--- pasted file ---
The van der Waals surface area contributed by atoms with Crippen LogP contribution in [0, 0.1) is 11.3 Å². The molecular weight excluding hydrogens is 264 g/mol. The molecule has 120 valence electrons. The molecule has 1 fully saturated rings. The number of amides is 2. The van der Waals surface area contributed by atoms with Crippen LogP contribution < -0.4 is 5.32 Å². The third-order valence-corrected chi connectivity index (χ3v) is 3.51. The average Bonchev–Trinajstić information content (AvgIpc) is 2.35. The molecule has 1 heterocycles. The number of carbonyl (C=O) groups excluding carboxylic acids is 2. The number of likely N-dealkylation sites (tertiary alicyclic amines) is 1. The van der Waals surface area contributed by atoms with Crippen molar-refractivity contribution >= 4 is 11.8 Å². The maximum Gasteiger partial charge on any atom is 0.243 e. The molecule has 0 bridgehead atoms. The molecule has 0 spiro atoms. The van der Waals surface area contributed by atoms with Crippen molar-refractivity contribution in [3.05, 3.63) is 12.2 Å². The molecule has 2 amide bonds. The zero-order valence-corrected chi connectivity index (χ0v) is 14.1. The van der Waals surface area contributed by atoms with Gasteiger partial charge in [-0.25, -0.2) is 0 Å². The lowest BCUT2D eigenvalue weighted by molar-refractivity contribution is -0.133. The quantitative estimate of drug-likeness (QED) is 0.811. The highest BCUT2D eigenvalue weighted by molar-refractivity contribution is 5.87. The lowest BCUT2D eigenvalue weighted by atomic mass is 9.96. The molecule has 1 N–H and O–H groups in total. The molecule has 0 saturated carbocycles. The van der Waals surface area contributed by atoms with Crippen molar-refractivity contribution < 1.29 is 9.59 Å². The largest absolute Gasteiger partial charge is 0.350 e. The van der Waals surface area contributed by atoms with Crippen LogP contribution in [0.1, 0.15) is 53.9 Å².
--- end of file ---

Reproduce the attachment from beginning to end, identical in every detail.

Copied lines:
The van der Waals surface area contributed by atoms with Crippen LogP contribution in [0, 0.1) is 11.3 Å². The molecular weight excluding hydrogens is 264 g/mol. The molecule has 120 valence electrons. The molecule has 1 fully saturated rings. The number of amides is 2. The van der Waals surface area contributed by atoms with Crippen LogP contribution < -0.4 is 5.32 Å². The third-order valence-corrected chi connectivity index (χ3v) is 3.51. The average Bonchev–Trinajstić information content (AvgIpc) is 2.35. The molecule has 1 heterocycles. The number of carbonyl (C=O) groups excluding carboxylic acids is 2. The number of likely N-dealkylation sites (tertiary alicyclic amines) is 1. The van der Waals surface area contributed by atoms with Crippen molar-refractivity contribution >= 4 is 11.8 Å². The maximum Gasteiger partial charge on any atom is 0.243 e. The molecule has 0 bridgehead atoms. The molecule has 0 spiro atoms. The van der Waals surface area contributed by atoms with Crippen molar-refractivity contribution in [3.05, 3.63) is 12.2 Å². The molecule has 2 amide bonds. The zero-order valence-corrected chi connectivity index (χ0v) is 14.1. The van der Waals surface area contributed by atoms with Gasteiger partial charge in [-0.25, -0.2) is 0 Å². The lowest BCUT2D eigenvalue weighted by molar-refractivity contribution is -0.133. The quantitative estimate of drug-likeness (QED) is 0.811. The highest BCUT2D eigenvalue weighted by molar-refractivity contribution is 5.87. The lowest BCUT2D eigenvalue weighted by atomic mass is 9.96. The molecule has 1 N–H and O–H groups in total. The molecule has 0 saturated carbocycles. The van der Waals surface area contributed by atoms with Crippen molar-refractivity contribution < 1.29 is 9.59 Å². The largest absolute Gasteiger partial charge is 0.350 e. The van der Waals surface area contributed by atoms with Crippen LogP contribution in [0.1, 0.15) is 53.9 Å².